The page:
As Morocco experiences repeated droughts, the researcher warns of the "ecological crisis" that threatens the Rif: "In addition to the pollution and soil depletion caused for a long time by large quantities of chemical inputs, these hybrids could now quickly deplete its water resources. In this context, the country variety is most likely to continue to be grown there. Otherwise, one day, the Rif will probably not even have the heart to survive. »

On the road from Ketama to Chefchaouen, dozens of retention basins, illegal pumping, pipes that meander through valleys devoid of forests bear witness to this overexploitation. In Chefchaouen, a veritable "water war" has broken out "between farmers who drain large quantities into rivers and groundwater, and those who cannot afford it," says Saïd, 36. , which has a few plots on the heights of the city. “As a result,” he says, “peasants migrate to the cities or abroad and rent their land. »

Towards a controlled designation of origin?

Saïd grows one-third critikal, the latest popular variety, and two-thirds beldiya. What to make the comparison: "Critikal gives stems up to twice as large and therefore takes longer to grow. It is harvested in October, it must be irrigated all summer. It also requires a lot of fertilizer, sells for less, and is much worse for smoking. According to him, “People are starting to regret cultivating critikal; even in the douars where only that is cultivated, some have abandoned it and come back to the beldiya”.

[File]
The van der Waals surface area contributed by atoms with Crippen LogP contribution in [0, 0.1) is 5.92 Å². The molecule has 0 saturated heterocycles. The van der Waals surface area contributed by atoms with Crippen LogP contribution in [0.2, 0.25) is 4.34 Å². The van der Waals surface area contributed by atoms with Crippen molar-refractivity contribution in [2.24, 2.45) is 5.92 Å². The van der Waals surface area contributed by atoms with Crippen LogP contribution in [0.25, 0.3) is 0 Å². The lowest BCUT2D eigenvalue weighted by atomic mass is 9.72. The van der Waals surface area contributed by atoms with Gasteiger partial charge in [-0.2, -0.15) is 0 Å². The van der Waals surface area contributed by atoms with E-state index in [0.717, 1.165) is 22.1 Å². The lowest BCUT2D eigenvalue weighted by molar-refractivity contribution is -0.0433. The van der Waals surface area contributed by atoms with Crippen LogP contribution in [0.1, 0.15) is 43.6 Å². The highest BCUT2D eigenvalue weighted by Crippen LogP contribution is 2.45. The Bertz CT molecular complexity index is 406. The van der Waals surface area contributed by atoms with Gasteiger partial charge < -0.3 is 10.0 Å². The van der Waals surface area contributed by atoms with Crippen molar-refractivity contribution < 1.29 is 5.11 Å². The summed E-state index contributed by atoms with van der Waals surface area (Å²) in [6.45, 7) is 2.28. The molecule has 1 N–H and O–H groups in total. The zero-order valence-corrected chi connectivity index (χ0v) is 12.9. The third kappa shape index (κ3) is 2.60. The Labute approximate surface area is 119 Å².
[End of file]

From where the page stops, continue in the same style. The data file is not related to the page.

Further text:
But years of hybridization and uncontrolled crossbreeding have prompted Moroccan scientists to question the survival of the local variety. In 2021, the National Institute for Agronomic Research (INRA) launched a research program on the issue. Its goal: "To identify and characterize the local varieties known under the generic name of beldiya, that is to say, to know their DNA, their biochemical composition, their yield, their morphology, in order to register them in the official catalog of Moroccan varieties. and preserve their genetic heritage", explains Mouad Chentouf, coordinator of this program, who, halfway through, says he is "confident". According to him, the success of the legal cannabis sector depends on it: "For a sustainable and autonomous development of this sector, it is necessary to return to the local variety, adapted to the environment where it is cultivated. »

Moroccan industrialists engaged in the manufacture of cannabis-based products have also begun to defend this "heritage to be saved", which appears to them to be Morocco's asset in a highly competitive global market. Like the Pharma 5 laboratory, which, in a study published by the Moroccan media Le Desk, highlights the quality of beldiya, its lower THC content, its unique smell and flavor... Until pleading for a Appellation d'Origine Contrôlée (AOC), "guarantee of superior quality and ecological and social responsibility, like France has its champagne or Japan has its Kobe beef".

A "made in the Rif" label? "Made in Ketama", prefers Abdellatif Adebibe, who defends an "organic, AOC, fair appellation" in the "historic zone of kif". On Mount Tidirhine, he is one of the farmers taking part in the INRA project. Below his house, he surrounded a plot whose harvest is reserved for his laboratories. And this "in order to take the right direction", he says: "To restore the value of the indigenous plant, to promote the local development of the region, to guarantee a future for its population. »